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Banks v. Wiggins

United States District Court, E.D. North Carolina, Western Division

December 6, 2017

RICKY BANKS, Plaintiff,
v.
ANGELO WIGGINS, DOMANICK D. SMITH, MICHELE SMITH HUNTER, DR. MARY RICHARDSON, PAULA SMITH, OLUSHOLA METIKO, DR. UMESI, OFFICER EVANS, RACHAEL ELEY, NURSE RICHARDSON, NURSE HUX, NURSE MOSS, NURSE BAILEY, NURSE CLARK, NURSE ROE, KAREN HEDGEPETH, NURSE BROWN, NURSE KATHE, NURSE AUDRY, NURSE SIMMONS, NURSE McCALL, NURSE DAVIS, NURSE PADEIA, NURSE SANDERS, TRUDEAU NICHOLS, NURSE MAUMA, NURSE GRIMES, BRANDI ROWLEY, NURSE COLLINS, LESLIE MOSLEY, NURSE GRIFFIN, NURSE SOULES, NURSE HARDISON, DENTIST ASST. LEE, DENTIST ASST. RILEY, NURSE LAUORY, CHANSON A. DeVAUL, Defendants.[1]

          ORDER

          LOUISE W. FLANAGAN, United States District Judge

         This matter is before the court on certain defendants' motions to dismiss and for summary judgment (DE 72, 79, 104, 140, 160, 169). Also pending are the following motions by plaintiff: against summary judgment (DE 97); to investigate for perjury (DE 110, 111, 118, 119, 120); to amend complaint (DE 138, 145, 146); for an entry of default and for default judgment (DE 174, 181, 199); to dismiss (DE 176); plaintiff's motion to withdrawal motion to dismiss (DE 182); plaintiff's motion to cease and stop a transfer (DE 197); plaintiff's motion for a declaratory judgment (DE 198).

         STATEMENT OF THE CASE

         Plaintiff, a state inmate proceeding pro se, filed this civil rights action on July 15, 2016, pursuant to 42 U.S.C. § 1983, alleging that defendants violated his Eighth Amendment rights and rights under the Americans with Disabilities Act. On August 15, 2016, the court ordered plaintiff to particularize his complaint. Plaintiff filed a particularized complaint on August 24, 2016, which he amended on March 20, 2017.

         Before the court are defendants' motions for dismissal on various grounds. In particular, on April 17, 2017, defendant Dr. Mary Richardson (“Richardson”) filed the instant motion to dismiss for failure to state a claim. Dr. Olushola Metiko (“Metiko”) filed the instant motion on June 7, 2017, seeking dismissal for failure to state a claim and asserting the doctrine of qualified immunity. Defendants Dr. Chanson A. DeVaul (“DeVaul”) and Dr. Umesi (“Umesi”) filed the instant motion on August 11, 2017, seeking dismissal for failure to state a claim and qualified immunity. Defendants Nurse Bailey (“Bailey”), Nurse Collins (“Collins”), Racheal Eley (“Eley”), Officer Evans (“Evans”), Nurse Grimes (“Grimes”), Nurse Hardison (“Hardison”), Karen Hedgepeth (“Hedgepeth”), Nurse Hux (“Hux”), Dentist Asst. Lee (“Lee”), Leslie Mosley (“Mosley”), Trudeau Nichols (“Nichols”), Dentist Asst. Riley (“Riley”), Brandi Rowley (“Rowley”), and Nurse Sanders (“Sanders”) filed the instant motion on September 19, 2017, seeking dismissal for failure to state a claim and asserting both sovereign and qualified immunity. Defendant Nurse Moss (“Moss”) filed the instant motion on October 13, 2017, seeking dismissal for failure to state a claim and for lack of jurisdiction on the theory of qualified immunity.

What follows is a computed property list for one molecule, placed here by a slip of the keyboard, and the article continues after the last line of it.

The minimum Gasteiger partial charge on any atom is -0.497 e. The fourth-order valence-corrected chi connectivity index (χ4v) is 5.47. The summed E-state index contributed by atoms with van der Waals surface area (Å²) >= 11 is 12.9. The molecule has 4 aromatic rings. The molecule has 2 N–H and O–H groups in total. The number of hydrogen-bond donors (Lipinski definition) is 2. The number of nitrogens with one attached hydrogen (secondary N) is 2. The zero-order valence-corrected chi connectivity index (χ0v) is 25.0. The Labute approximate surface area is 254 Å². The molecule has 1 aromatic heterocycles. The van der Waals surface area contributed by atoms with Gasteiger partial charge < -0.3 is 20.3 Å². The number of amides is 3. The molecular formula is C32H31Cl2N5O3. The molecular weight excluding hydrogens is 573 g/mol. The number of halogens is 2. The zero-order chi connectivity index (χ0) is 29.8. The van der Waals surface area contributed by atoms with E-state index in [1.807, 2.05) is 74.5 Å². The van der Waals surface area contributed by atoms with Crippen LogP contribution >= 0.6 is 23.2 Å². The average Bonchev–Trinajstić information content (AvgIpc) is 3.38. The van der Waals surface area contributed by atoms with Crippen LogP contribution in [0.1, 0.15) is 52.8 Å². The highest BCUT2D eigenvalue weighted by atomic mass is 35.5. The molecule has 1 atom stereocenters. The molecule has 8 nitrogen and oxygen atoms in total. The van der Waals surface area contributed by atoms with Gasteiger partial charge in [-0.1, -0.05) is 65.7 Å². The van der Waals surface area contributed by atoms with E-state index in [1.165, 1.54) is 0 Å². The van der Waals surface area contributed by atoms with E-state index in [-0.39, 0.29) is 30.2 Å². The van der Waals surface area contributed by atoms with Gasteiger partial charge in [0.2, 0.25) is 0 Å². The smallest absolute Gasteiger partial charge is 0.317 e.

All of those defendants, except Richardson, also moved for summary judgment on the basis of plaintiff's failure to exhaust his administrative remedies, in conjunction with their motions to dismiss, asserting that plaintiff did not exhaust the administrative grievance process before he filed suit on July 15, 2016. In addition, defendants Domanick Smith, Paula Smith, Michele Smith Hunter (“Hunter”), and Angelo Wiggins (“Wiggins”) filed the instant motion for summary judgment on the same basis on April 17, 2017.